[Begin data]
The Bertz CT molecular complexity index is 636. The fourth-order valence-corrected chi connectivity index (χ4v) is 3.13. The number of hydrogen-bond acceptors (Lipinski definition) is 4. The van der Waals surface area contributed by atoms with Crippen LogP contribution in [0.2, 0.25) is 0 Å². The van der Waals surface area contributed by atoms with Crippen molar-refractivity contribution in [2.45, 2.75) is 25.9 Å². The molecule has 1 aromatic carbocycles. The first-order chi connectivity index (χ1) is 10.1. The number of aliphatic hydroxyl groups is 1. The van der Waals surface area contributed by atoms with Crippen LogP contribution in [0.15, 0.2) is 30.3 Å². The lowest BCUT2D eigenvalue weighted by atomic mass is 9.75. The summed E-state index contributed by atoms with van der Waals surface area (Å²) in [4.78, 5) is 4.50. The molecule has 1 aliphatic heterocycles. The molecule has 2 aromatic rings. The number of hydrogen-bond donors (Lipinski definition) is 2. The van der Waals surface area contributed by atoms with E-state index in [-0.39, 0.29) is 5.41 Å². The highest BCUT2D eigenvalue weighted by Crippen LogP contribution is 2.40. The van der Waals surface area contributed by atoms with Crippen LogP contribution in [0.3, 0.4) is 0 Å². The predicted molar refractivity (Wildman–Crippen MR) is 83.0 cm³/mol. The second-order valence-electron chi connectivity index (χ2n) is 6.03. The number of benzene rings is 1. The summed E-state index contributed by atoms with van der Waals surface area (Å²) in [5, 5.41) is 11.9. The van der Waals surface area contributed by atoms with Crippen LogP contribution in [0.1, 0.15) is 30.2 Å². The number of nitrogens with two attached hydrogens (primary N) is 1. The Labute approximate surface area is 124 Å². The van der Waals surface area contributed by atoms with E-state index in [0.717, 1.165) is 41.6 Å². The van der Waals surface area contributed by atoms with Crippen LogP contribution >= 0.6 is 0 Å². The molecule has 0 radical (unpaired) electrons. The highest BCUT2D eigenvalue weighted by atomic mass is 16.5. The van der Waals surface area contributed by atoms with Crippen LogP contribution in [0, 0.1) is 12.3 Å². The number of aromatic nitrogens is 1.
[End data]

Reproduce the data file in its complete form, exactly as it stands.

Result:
The Bertz CT molecular complexity index is 636. The fourth-order valence-corrected chi connectivity index (χ4v) is 3.13. The number of hydrogen-bond acceptors (Lipinski definition) is 4. The van der Waals surface area contributed by atoms with Crippen LogP contribution in [0.2, 0.25) is 0 Å². The van der Waals surface area contributed by atoms with Crippen molar-refractivity contribution in [2.45, 2.75) is 25.9 Å². The molecule has 1 aromatic carbocycles. The first-order chi connectivity index (χ1) is 10.1. The number of aliphatic hydroxyl groups is 1. The van der Waals surface area contributed by atoms with Crippen LogP contribution in [0.15, 0.2) is 30.3 Å². The lowest BCUT2D eigenvalue weighted by atomic mass is 9.75. The summed E-state index contributed by atoms with van der Waals surface area (Å²) in [4.78, 5) is 4.50. The molecule has 1 aliphatic heterocycles. The molecule has 2 aromatic rings. The number of hydrogen-bond donors (Lipinski definition) is 2. The van der Waals surface area contributed by atoms with E-state index in [-0.39, 0.29) is 5.41 Å². The highest BCUT2D eigenvalue weighted by Crippen LogP contribution is 2.40. The van der Waals surface area contributed by atoms with Crippen LogP contribution in [0.3, 0.4) is 0 Å². The predicted molar refractivity (Wildman–Crippen MR) is 83.0 cm³/mol. The second-order valence-electron chi connectivity index (χ2n) is 6.03. The number of benzene rings is 1. The summed E-state index contributed by atoms with van der Waals surface area (Å²) in [5, 5.41) is 11.9. The van der Waals surface area contributed by atoms with Crippen LogP contribution in [0.1, 0.15) is 30.2 Å². The number of nitrogens with two attached hydrogens (primary N) is 1. The Labute approximate surface area is 124 Å². The van der Waals surface area contributed by atoms with E-state index in [0.717, 1.165) is 41.6 Å². The van der Waals surface area contributed by atoms with Crippen LogP contribution >= 0.6 is 0 Å². The molecule has 0 radical (unpaired) electrons. The highest BCUT2D eigenvalue weighted by atomic mass is 16.5. The van der Waals surface area contributed by atoms with Crippen LogP contribution in [0, 0.1) is 12.3 Å². The number of aromatic nitrogens is 1.